“KPIs should line up with the steps of a customer journey, and the customer journey needs to be followed all the way to the end purchase—not just through the discovery stage, in which people visit the website or like the Facebook page,” Larson says.

He recommends examining what behaviors are crucial to achieving the desired outcome and then analyzing the data that most accurately gauges whether or not this behavior is happening.

Pitfall No. 6: Telling the Data What to Do

When it comes to managing data, 2016 MBA alum Collin Burton, now a data scientist at Pluralsight, remembers one experience in particular that he had as an intern. Burton’s manager at the time had a hypothesis about an underperforming factory and wanted to find data to support his assumption. Burton was given the task.

“When I brought data that showed the opposite of his hypothesis, he rejected it because it didn’t support the story he was trying to tell,” he recalls.

This kind of attitude toward data is a slippery slope, Westwood warns. “Companies should be very careful not to use data-driven decision-making to try to validate decisions they’ve already made but rather use it to come to conclusions based on what the data is telling them,” she says.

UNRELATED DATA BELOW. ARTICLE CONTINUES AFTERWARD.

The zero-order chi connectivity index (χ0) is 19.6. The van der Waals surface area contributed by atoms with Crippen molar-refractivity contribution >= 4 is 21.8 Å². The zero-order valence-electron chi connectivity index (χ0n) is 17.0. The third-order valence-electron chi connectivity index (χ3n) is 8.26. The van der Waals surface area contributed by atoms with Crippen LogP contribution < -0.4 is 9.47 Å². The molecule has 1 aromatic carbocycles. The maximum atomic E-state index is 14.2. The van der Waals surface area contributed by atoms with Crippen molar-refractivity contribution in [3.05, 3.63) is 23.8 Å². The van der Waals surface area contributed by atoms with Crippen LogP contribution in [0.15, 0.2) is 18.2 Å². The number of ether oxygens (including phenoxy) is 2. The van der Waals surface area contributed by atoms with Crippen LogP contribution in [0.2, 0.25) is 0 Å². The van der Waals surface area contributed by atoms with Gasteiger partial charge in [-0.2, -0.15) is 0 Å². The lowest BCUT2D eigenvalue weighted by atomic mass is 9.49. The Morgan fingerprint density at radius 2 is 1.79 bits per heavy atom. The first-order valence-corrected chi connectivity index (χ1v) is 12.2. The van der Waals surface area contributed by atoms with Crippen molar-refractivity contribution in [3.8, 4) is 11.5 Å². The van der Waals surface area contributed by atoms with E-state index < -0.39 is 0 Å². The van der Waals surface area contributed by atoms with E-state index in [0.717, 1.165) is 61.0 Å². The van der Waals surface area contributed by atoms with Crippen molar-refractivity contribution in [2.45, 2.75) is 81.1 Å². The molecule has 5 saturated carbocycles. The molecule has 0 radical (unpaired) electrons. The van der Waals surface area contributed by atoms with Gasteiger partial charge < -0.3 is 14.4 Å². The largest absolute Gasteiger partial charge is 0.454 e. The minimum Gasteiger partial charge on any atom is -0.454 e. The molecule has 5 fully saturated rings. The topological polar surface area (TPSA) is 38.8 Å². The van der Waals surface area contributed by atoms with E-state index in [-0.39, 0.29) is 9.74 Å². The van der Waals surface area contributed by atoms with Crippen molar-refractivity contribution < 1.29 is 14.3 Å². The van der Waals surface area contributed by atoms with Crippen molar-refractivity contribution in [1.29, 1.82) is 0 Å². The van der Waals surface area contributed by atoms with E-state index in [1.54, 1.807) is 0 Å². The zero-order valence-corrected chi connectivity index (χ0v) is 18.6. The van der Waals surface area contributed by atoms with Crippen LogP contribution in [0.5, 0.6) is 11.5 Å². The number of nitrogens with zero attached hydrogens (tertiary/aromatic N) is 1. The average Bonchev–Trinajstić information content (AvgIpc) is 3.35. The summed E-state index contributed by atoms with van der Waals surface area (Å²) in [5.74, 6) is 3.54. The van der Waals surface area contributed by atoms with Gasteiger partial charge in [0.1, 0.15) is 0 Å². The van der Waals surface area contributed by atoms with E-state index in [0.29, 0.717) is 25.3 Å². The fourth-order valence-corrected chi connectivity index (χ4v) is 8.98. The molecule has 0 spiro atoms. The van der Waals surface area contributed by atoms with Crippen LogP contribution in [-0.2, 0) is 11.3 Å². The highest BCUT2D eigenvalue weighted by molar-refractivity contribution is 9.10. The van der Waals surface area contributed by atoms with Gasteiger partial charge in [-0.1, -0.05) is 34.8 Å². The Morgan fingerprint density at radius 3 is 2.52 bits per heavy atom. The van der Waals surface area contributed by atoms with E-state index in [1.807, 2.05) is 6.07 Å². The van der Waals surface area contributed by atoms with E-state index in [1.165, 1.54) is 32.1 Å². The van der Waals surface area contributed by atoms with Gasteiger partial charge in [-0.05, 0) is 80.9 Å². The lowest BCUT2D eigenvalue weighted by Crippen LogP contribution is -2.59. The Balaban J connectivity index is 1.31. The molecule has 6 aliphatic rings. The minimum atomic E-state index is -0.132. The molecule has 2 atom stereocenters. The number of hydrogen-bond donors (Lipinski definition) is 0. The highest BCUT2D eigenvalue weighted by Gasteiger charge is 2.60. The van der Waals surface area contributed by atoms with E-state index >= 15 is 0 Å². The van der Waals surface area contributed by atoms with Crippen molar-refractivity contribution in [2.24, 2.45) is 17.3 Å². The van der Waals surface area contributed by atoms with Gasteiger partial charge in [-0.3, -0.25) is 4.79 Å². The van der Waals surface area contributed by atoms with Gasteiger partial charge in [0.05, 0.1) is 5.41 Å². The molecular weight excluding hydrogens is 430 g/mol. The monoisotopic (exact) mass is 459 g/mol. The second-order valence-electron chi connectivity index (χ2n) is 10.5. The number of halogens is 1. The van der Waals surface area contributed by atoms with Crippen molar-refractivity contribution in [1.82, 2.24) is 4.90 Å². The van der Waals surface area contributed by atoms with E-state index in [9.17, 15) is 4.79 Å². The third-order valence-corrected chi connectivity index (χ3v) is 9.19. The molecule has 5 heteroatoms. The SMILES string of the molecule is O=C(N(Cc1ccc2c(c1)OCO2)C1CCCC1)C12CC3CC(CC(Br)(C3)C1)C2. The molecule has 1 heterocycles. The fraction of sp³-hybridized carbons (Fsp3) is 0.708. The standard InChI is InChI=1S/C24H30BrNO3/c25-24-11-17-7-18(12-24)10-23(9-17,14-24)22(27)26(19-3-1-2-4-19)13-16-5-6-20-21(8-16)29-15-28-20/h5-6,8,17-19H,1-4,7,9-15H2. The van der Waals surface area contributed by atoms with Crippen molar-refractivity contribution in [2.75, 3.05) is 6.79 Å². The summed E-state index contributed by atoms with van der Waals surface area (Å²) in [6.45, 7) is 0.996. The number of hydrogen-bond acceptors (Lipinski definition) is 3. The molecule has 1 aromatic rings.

Pitfall No. 7: Letting Data Dominate

For all the promise of data, it is ultimately only as useful as the humans delving into it. “Lots of data does not substitute for smarts or for using it correctly,” Snow says. “You can’t take humans out of this completely. Having lots of data and a few people is not a substitute for knowledge.”

Westwood says that a manager’s experience and knowledge should support and guide the data-gathering process to ensure that the right data is gathered in a consistent and usable format.

That’s the correct balance, Snow says. “If the decision could be made only on the data, we wouldn’t use managers,” he explains. “We would just plug the data into an algorithm to make the decision for us.”

Marc Dotson affirms that running a business isn’t a process that can be automated. “Data is not making the decision for you; it’s just informing you so you can make the right decision,” he says.

And in the end, that’s all business leaders want: to make the right decisions for their shareholders, customers, and employees.


Written by Lisa Ann Thomson

About the Author
Lisa Ann Thomson is a data-driven freelancer based in Salt Lake City. As a writer for more than twenty years, she has long understood that her final products are no better than the data she amasses, analyzes, and synthesizes into stories and articles. Her work has appeared in a wide range of local and regional business, travel, and lifestyle magazines and websites. Closer to home she has written extensively for BYU Magazine and the Ensign.